Am I correct in saying that you didn’t write this with music with the intention of it becoming the new record?
AW: No, not at all. We had other music that we were working on for the next record but we decided not to use any of that for the project with Wayne, just so there would be no baggage.
So when was it that you realised you had a new record on your hands?
AW: It wasn't until right at the end, when we did the premiere. We played it in its full form, and it had a beginning and an end... and it wasn't anything to do with the dance because we were down in the orchestra pit so we felt very isolated from that in a way. After the premiere and the first few dates Dustin and I realised we could potentially do something with this music and what you have on the record is everything from the dance piece bar one of the movements.
Have you made many changes?
AW: We got rid of ‘Atomos IV’, which we don’t talk about under any circumstances.
[Dustin finally manages to join the conversation]
DOH: It's pretty much the same. There are a few arrangement changes but when we were writing the score it wasn't written in a particularly different way to the way we write an album so it was a fairly natural way for us to write. It's not like we had to make an album version.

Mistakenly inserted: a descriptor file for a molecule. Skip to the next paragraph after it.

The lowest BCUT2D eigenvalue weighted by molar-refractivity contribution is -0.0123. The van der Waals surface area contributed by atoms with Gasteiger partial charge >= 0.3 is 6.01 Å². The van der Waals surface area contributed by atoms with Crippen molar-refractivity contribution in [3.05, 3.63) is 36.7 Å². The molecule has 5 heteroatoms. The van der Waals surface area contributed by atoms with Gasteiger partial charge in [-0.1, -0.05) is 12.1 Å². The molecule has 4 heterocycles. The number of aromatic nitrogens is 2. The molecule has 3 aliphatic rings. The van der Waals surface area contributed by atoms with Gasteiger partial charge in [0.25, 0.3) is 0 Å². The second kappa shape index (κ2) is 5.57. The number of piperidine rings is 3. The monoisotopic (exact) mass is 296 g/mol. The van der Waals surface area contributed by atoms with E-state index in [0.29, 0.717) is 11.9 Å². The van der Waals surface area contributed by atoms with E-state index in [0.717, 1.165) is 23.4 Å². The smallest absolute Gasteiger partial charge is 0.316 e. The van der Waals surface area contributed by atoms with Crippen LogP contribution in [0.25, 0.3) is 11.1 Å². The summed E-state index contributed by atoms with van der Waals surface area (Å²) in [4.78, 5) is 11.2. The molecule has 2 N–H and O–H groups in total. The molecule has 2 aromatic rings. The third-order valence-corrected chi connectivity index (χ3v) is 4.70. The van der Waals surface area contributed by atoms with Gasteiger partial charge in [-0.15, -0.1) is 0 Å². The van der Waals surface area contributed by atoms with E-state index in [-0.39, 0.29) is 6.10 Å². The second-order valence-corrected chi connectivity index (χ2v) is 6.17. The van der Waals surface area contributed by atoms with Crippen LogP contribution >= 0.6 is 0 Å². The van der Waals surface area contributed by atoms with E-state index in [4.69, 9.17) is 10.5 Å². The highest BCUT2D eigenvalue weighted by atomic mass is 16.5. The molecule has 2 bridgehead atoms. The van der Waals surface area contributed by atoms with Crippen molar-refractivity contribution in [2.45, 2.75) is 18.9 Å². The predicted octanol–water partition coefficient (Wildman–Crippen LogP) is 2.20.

AW: There are a few mixing changes too but they are, effectively, going out on tour dancing to the record. In fact I think when they take it on tour soon they are literally taking the new record with them.
Were you surprised with the results when you saw the finished dance piece?
DOH: Yeah, I mean when Wayne first asked us to get involved I was really struggling to imagine how it would work out because I couldn't imagine anyone dancing to our music! The end result uses the music more as a shell for the dance to live inside. It's as much about the mood as it is about the sense of movement, which means the dancers are no longer dependent on a sense of rhythm. Once I understood that he was working in that way it suddenly made sense why he was asking us to do it.
One of the differences between this record and the debut is the inclusion of some electronic sounds…
AW: That came largely from the cluster of ideas that Wayne gave us. That led us down the path of using "electronics" or whatever you want to call these sounds.
DOH: I think one of the other reasons, perhaps, was that I had been having problems with my hands, which meant I had to take a break from the piano. So I had to find other ways to be musically creative. The first record was Adam and I sitting down with the piano and the guitar and creating the sounds from there but as we couldn't do that this time it forced us to seek out new ways to create music together.
AW: That was also very liberating because it made us realise that we could create together in a natural and organic way without being reliant on the piano in any way. With the exception of Dustin being in some pain at some points we actually had a really good time making the record.
I was going to ask about that...